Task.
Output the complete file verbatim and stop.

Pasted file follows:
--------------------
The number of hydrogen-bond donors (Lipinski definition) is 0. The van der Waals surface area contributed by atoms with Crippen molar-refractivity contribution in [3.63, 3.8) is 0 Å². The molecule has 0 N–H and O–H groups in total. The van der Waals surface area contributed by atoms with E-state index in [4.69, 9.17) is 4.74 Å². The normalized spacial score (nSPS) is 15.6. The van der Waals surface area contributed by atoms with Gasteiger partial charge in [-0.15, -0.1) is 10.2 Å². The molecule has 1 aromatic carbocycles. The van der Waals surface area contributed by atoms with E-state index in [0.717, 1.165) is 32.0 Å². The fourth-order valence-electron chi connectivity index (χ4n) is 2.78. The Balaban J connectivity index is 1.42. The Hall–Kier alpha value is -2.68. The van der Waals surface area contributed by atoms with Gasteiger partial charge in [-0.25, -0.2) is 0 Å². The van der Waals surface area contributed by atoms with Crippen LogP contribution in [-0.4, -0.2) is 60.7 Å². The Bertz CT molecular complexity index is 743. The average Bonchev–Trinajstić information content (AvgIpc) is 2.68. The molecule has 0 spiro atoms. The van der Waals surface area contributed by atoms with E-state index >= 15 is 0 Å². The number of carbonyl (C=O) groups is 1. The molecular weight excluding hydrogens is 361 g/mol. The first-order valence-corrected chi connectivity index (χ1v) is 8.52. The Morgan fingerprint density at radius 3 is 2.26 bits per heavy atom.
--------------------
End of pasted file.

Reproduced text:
The number of hydrogen-bond donors (Lipinski definition) is 0. The van der Waals surface area contributed by atoms with Crippen molar-refractivity contribution in [3.63, 3.8) is 0 Å². The molecule has 0 N–H and O–H groups in total. The van der Waals surface area contributed by atoms with E-state index in [4.69, 9.17) is 4.74 Å². The normalized spacial score (nSPS) is 15.6. The van der Waals surface area contributed by atoms with Gasteiger partial charge in [-0.15, -0.1) is 10.2 Å². The molecule has 1 aromatic carbocycles. The van der Waals surface area contributed by atoms with E-state index in [0.717, 1.165) is 32.0 Å². The fourth-order valence-electron chi connectivity index (χ4n) is 2.78. The Balaban J connectivity index is 1.42. The Hall–Kier alpha value is -2.68. The van der Waals surface area contributed by atoms with Gasteiger partial charge in [-0.25, -0.2) is 0 Å². The van der Waals surface area contributed by atoms with Crippen LogP contribution in [-0.4, -0.2) is 60.7 Å². The Bertz CT molecular complexity index is 743. The average Bonchev–Trinajstić information content (AvgIpc) is 2.68. The molecule has 0 spiro atoms. The van der Waals surface area contributed by atoms with E-state index >= 15 is 0 Å². The number of carbonyl (C=O) groups is 1. The molecular weight excluding hydrogens is 361 g/mol. The first-order valence-corrected chi connectivity index (χ1v) is 8.52. The Morgan fingerprint density at radius 3 is 2.26 bits per heavy atom.